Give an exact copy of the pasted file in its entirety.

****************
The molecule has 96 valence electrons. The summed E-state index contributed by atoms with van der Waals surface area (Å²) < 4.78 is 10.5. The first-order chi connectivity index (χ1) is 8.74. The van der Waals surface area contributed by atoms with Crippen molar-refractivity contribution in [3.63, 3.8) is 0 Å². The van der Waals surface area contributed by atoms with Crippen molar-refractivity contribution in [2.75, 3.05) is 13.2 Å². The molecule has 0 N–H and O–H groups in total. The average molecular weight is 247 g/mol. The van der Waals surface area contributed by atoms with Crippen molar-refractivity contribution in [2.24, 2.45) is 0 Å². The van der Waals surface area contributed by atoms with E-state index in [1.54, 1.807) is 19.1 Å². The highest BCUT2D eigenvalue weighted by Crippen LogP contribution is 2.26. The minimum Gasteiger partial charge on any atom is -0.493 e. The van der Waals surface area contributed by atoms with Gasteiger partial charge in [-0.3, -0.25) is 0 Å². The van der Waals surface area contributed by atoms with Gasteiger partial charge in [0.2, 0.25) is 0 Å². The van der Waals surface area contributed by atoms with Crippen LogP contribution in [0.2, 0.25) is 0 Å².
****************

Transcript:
The molecule has 96 valence electrons. The summed E-state index contributed by atoms with van der Waals surface area (Å²) < 4.78 is 10.5. The first-order chi connectivity index (χ1) is 8.74. The van der Waals surface area contributed by atoms with Crippen molar-refractivity contribution in [3.63, 3.8) is 0 Å². The van der Waals surface area contributed by atoms with Crippen molar-refractivity contribution in [2.75, 3.05) is 13.2 Å². The molecule has 0 N–H and O–H groups in total. The average molecular weight is 247 g/mol. The van der Waals surface area contributed by atoms with Crippen molar-refractivity contribution in [2.24, 2.45) is 0 Å². The van der Waals surface area contributed by atoms with E-state index in [1.54, 1.807) is 19.1 Å². The highest BCUT2D eigenvalue weighted by Crippen LogP contribution is 2.26. The minimum Gasteiger partial charge on any atom is -0.493 e. The van der Waals surface area contributed by atoms with Gasteiger partial charge in [-0.3, -0.25) is 0 Å². The van der Waals surface area contributed by atoms with Gasteiger partial charge in [0.2, 0.25) is 0 Å². The van der Waals surface area contributed by atoms with Crippen LogP contribution in [0.2, 0.25) is 0 Å².